The 16th annual Moccasin Bend Lecture Series continues with a compelling presentation on Monday, Oct. 4, at 7 p.m. featuring “The Legacy of Julius Rosenwald and the Rosenwald Schools National Historical Park Campaign.” Guest speaker, Dr. Dorothy Canter, president of the Campaign’s board, will introduce audiences at the IMAX and via the virtual broadcast, to the Rosenwald Schools, a Progressive-era program that was at the intersection of multiculturalism, civil rights, and philanthropy and provided the impetus for establishing a new National Historical Park.
In a story that winds its way through Chattanooga, hear how a former slave and the son of Jewish immigrants began a friendship that would foster the education of over 663,000 African American students in 15 states throughout the rural South.
Julius Rosenwald was the son of immigrants who became a visionary philanthropist and led Sears, Roebuck and Company to national success. In 1912 Rosenwald and Booker T. Washington began funding schools that taught legends and built community legacies.
Students from Rosenwald Schools became thought leaders, change-makers and social justice icons with names like Zora Neale Hurston, Maya Angelou, Congressman John Lewis and Reverend Martin Luther King, Jr. Dr. Canter’s presentation will update guests on the current campaign to create a National Historic Park including six Rosenwald School sites in Tennessee. Moccasin Bend Lecture Series events are free and open to the public, through the generous sponsorship of Tennessee State Representative Greg A. Vital.
The 2021 series will take place live at the IMAX Theater with an accompanying live broadcast via Zoom, offering all guests the opportunity to participate in the Q&A with Dr. Canter following her presentation. Register to attend the Oct. 4 lecture in person at the IMAX HERE. Register for the accompanying virtual broadcast HERE. We will follow all appropriate CDC policy and local health guidelines at the time of the events to provide a safe experience for all guests.
National Park Partners is partnering with The Chattanooga News-Chronicle and other community leaders in an effort to find alumni of the eight known locations of local Rosenwald schools in the Chattanooga area. Built during a time when communities were split by segregation and divided by color, these schools began a tide of change. Though none of the original school buildings remain standing today, many of the individuals whose lives were impacted by them have important stories to share. If you have stories or connections from Bakewell School, Booker T. Washington, Chickamauga School, Georgetown School, Hixson School, Roland W. Hayes, Summit School or Washington School, please email email@example.com.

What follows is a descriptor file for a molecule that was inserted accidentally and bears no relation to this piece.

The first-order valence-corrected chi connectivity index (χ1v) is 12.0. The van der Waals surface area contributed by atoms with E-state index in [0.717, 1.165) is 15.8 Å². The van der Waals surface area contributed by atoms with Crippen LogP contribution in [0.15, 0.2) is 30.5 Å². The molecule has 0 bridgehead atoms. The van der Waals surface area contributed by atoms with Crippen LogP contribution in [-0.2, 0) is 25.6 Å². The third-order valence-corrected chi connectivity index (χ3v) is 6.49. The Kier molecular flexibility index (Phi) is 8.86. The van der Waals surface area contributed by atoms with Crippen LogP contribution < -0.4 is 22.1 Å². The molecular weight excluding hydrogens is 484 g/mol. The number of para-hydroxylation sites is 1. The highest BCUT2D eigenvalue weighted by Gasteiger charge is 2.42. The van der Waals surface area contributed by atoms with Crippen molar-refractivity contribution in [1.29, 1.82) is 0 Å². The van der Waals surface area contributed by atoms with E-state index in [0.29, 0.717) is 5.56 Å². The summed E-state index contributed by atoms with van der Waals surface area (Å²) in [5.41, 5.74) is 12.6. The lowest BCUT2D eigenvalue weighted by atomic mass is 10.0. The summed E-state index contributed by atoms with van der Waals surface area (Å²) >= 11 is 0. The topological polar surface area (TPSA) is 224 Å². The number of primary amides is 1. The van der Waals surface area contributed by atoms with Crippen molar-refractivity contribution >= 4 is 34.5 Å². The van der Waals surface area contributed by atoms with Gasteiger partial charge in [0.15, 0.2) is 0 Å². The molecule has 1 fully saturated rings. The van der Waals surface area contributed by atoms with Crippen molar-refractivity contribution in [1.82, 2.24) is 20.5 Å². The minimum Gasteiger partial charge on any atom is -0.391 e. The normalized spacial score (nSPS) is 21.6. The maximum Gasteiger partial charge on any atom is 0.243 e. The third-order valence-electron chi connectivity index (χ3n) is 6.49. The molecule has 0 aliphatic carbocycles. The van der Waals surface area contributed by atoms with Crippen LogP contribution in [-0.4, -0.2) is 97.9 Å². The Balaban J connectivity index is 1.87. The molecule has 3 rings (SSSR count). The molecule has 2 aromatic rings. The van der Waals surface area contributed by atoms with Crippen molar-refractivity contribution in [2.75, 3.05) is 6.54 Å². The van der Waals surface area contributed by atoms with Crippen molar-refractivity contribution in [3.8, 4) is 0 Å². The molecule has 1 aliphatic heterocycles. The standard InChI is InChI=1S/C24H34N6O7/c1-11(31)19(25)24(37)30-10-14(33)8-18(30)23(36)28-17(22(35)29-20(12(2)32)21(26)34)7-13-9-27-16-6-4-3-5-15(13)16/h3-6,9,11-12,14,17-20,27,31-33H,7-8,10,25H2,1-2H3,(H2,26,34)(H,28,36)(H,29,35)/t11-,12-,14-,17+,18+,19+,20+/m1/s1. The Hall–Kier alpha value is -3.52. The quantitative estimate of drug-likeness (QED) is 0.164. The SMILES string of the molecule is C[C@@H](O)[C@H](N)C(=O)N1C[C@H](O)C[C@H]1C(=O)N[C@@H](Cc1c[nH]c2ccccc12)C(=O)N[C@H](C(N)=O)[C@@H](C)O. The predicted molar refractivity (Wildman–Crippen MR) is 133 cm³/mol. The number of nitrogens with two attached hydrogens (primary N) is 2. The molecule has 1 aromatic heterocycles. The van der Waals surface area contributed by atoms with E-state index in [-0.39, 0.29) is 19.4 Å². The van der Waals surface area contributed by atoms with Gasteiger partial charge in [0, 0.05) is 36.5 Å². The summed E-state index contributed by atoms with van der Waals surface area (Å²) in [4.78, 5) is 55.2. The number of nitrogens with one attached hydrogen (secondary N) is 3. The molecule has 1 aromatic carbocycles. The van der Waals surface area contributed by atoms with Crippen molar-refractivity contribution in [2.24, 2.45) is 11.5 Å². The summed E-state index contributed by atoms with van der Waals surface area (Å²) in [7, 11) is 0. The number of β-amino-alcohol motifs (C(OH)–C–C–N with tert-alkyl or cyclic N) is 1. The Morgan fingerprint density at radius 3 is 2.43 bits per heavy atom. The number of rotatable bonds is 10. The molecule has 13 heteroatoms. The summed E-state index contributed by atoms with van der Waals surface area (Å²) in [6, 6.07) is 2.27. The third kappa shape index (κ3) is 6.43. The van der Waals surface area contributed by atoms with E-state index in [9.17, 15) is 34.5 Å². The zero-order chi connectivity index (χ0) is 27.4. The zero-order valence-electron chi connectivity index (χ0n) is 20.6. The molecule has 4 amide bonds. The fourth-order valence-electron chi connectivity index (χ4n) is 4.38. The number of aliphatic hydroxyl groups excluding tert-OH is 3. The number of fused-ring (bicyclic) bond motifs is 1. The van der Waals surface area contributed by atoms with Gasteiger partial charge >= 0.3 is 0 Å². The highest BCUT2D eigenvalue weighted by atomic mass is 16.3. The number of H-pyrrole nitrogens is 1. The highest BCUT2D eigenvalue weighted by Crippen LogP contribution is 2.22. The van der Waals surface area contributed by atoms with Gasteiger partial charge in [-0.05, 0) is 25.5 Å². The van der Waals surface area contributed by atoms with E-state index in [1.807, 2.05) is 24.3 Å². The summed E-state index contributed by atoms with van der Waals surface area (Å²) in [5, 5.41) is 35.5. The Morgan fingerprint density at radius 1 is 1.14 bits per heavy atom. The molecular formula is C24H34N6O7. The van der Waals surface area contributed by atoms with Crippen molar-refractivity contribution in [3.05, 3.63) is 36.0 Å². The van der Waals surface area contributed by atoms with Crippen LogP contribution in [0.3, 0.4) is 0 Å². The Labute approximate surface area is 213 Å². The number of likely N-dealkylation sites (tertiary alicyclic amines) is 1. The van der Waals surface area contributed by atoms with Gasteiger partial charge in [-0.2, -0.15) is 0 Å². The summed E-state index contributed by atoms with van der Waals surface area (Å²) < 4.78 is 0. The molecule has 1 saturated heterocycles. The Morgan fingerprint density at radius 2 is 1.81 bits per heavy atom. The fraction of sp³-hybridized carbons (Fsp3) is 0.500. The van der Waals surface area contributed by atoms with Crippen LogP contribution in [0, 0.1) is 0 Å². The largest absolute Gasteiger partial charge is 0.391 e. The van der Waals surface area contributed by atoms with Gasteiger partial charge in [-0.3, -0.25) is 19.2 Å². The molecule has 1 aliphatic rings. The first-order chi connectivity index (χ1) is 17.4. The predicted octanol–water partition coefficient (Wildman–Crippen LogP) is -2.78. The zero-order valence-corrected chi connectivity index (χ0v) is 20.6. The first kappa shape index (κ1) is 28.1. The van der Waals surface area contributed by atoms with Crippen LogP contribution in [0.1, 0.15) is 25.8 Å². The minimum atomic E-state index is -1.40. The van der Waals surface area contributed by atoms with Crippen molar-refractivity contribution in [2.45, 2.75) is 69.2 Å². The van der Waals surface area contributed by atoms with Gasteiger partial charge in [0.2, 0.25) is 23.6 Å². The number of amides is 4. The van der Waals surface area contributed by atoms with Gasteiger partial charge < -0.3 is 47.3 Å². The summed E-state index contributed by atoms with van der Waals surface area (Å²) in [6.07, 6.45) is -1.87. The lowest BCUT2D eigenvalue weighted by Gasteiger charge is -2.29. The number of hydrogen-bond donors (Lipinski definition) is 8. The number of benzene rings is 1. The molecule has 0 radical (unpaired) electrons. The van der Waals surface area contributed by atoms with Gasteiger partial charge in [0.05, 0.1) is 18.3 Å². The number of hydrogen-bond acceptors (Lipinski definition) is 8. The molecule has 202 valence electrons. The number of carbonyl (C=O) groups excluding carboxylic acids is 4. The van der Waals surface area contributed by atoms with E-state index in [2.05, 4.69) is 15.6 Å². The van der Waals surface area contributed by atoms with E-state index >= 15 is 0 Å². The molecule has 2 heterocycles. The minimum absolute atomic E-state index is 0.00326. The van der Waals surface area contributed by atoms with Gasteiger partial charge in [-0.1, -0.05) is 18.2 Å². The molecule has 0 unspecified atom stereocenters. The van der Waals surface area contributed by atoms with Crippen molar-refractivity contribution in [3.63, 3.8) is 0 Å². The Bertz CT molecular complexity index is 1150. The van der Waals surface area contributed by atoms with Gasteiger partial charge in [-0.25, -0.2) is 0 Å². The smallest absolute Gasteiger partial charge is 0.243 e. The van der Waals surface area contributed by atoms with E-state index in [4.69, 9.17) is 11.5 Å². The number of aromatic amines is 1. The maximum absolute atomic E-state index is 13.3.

The Moccasin Bend Lecture Series was founded by Greg A. Vital in 2006. All installments of the Lecture Series are on Monday evenings: Sept. 13, Oct. 4, and Nov. 15, and are free and open to the public. The final lecture, “Rivers, Rails & Roads: Transportation During the Cherokee Removal,” will be held Monday, November 15. Register to attend November's lecture in person at the IMAX HERE. Register for the virtual broadcast HERE. Registration is required for each event separately, for either in-person or virtual participation. For more information and to register, please visit nppcha.org.
About National Park Partners:
The Friends of Chickamauga and Chattanooga National Military Park (established in 1986) and the Friends of Moccasin Bend (established in 1995) combined forces as National Park Partners in 2018. We champion the conservation of the natural, historic, and cultural resources of Chickamauga and Chattanooga National Military Park, including Moccasin Bend National Archeological District. National Park Partners engages current and future generations in preserving and promoting the stories of these national treasures. For more information visit our website at nppcha.org
About the Guest Speaker:
Dorothy A. Canter, PhD: Dr. Canter has been a volunteer for the National Parks Conservation Association for 34 years, serving on the Board of Trustees from 1988 to 1997. She currently is the President of the Campaign to Create the Julius Rosenwald & Rosenwald Schools National Historical Park. She was one of the founders of the Friends of Fort Hunt Park in Alexandria, VA. She has visited 322 National Park units. Canter is an expert in the decontamination of bioterrorism agents and in responding to and recovering from attacks with weapons of mass destruction, played an important role in the fumigations of contaminated buildings following the 2001 anthrax attacks. Before her retirement she was the principal of Dorothy Canter Consulting LLC. She also served as a senior professional biophysicist at The Johns Hopkins University Applied Physics Laboratory. Prior to that she worked for the federal government for 29 years, the last 15 of which at the Environmental Protection Agency, where she served as the Chief Scientist for Bioterrorism Issues from November 2001 until June 2005. Canter received both a B.S. in mathematics and a Ph.D. in biophysics from The George Washington University.